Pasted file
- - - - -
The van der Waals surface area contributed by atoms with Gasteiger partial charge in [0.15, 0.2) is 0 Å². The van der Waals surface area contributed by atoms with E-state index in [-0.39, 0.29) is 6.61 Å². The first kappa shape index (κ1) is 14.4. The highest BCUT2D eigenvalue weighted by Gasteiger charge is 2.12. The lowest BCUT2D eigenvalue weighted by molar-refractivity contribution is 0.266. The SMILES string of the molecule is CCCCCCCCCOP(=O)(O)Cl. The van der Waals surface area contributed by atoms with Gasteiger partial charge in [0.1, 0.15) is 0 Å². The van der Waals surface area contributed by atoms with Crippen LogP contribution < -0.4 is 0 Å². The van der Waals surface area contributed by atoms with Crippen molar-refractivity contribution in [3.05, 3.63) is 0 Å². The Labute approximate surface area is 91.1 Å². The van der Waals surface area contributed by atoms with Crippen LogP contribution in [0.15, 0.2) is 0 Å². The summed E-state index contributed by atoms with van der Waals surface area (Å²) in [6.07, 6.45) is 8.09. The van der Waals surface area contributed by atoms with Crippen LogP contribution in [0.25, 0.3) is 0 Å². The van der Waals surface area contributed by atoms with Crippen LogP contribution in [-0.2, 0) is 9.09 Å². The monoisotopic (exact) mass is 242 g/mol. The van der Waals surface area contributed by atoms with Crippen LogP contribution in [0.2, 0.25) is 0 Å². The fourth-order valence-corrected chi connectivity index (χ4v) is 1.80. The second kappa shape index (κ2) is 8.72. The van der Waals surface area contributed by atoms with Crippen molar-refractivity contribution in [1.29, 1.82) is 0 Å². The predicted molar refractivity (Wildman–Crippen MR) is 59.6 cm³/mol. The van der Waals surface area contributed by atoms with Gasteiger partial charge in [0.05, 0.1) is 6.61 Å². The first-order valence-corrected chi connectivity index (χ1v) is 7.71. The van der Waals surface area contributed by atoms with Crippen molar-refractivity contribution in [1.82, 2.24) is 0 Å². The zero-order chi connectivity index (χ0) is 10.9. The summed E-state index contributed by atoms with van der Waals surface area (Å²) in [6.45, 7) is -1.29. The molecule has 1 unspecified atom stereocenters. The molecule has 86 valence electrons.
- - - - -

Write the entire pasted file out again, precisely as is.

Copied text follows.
The van der Waals surface area contributed by atoms with Gasteiger partial charge in [0.15, 0.2) is 0 Å². The van der Waals surface area contributed by atoms with E-state index in [-0.39, 0.29) is 6.61 Å². The first kappa shape index (κ1) is 14.4. The highest BCUT2D eigenvalue weighted by Gasteiger charge is 2.12. The lowest BCUT2D eigenvalue weighted by molar-refractivity contribution is 0.266. The SMILES string of the molecule is CCCCCCCCCOP(=O)(O)Cl. The van der Waals surface area contributed by atoms with Gasteiger partial charge in [0.1, 0.15) is 0 Å². The van der Waals surface area contributed by atoms with Crippen LogP contribution < -0.4 is 0 Å². The van der Waals surface area contributed by atoms with Crippen molar-refractivity contribution in [3.05, 3.63) is 0 Å². The Labute approximate surface area is 91.1 Å². The van der Waals surface area contributed by atoms with Crippen LogP contribution in [0.15, 0.2) is 0 Å². The summed E-state index contributed by atoms with van der Waals surface area (Å²) in [6.07, 6.45) is 8.09. The van der Waals surface area contributed by atoms with Crippen LogP contribution in [0.25, 0.3) is 0 Å². The van der Waals surface area contributed by atoms with Crippen LogP contribution in [-0.2, 0) is 9.09 Å². The monoisotopic (exact) mass is 242 g/mol. The van der Waals surface area contributed by atoms with Crippen LogP contribution in [0.2, 0.25) is 0 Å². The fourth-order valence-corrected chi connectivity index (χ4v) is 1.80. The second kappa shape index (κ2) is 8.72. The van der Waals surface area contributed by atoms with Crippen molar-refractivity contribution in [1.29, 1.82) is 0 Å². The predicted molar refractivity (Wildman–Crippen MR) is 59.6 cm³/mol. The van der Waals surface area contributed by atoms with Gasteiger partial charge in [0.05, 0.1) is 6.61 Å². The first-order valence-corrected chi connectivity index (χ1v) is 7.71. The van der Waals surface area contributed by atoms with Crippen molar-refractivity contribution in [1.82, 2.24) is 0 Å². The zero-order chi connectivity index (χ0) is 10.9. The summed E-state index contributed by atoms with van der Waals surface area (Å²) in [6.45, 7) is -1.29. The molecule has 1 unspecified atom stereocenters. The molecule has 86 valence electrons.